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Surgical drains & it`s types

At the beginning we use drains to:
1- Evacuate establish collections of pus, blood or other fluids (e.g. lymph)
2- Drain potential collections
They are often made from inert silastic material and induce minimal tissue reaction
.Red rubber drains induce an intense tissue reaction allowing a tract to form

# Arguments for their use include:
* Drainage of fluid removes potential sources of infection
* Drains guard against further fluid collections
* May allow the early detection of anastomotic leaks or haemorrhage
* Leave a tract for potential collections to drain following removal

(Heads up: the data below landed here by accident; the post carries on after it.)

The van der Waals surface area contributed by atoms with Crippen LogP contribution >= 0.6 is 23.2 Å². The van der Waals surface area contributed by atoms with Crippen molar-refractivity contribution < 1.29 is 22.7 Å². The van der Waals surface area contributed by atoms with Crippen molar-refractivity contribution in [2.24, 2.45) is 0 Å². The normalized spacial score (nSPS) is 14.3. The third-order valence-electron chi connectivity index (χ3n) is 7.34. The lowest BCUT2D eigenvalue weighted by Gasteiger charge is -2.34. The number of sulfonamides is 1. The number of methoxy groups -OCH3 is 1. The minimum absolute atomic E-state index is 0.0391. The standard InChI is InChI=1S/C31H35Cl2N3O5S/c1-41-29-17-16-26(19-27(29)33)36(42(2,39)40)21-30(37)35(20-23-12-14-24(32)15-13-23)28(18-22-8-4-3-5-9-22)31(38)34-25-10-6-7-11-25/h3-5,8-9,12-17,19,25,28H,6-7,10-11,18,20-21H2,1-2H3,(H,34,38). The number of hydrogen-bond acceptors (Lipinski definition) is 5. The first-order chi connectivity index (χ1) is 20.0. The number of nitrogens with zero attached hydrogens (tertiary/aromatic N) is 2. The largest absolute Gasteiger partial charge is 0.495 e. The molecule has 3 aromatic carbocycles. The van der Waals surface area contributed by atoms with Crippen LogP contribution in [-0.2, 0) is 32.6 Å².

# Arguments against their use include:
* Presence of a drain increases the risk of infection
* Damage may be caused by mechanical pressure or suction
* Drains may induce an anastomotic leak
* Most drains abdominal drains infective within 24 hours

Types :-
* Drains can be:
  • Open or closed

  • Active or passive

Open drains

* Include corrugated rubber or plastic sheets
* Drain fluid collects in gauze pad or stoma bag
* They increase the risk of infection

Closed drains

* Consist of tubes draining into a bag or bottle
* They include chest and abdominal drains
* The risk of infection is reduced

Active drains

* Active drains are maintained under suction
* They can be under low or high pressure

Passive drains

* Passive drains have no suction
* Function by the differential pressure between body cavities and the exterior

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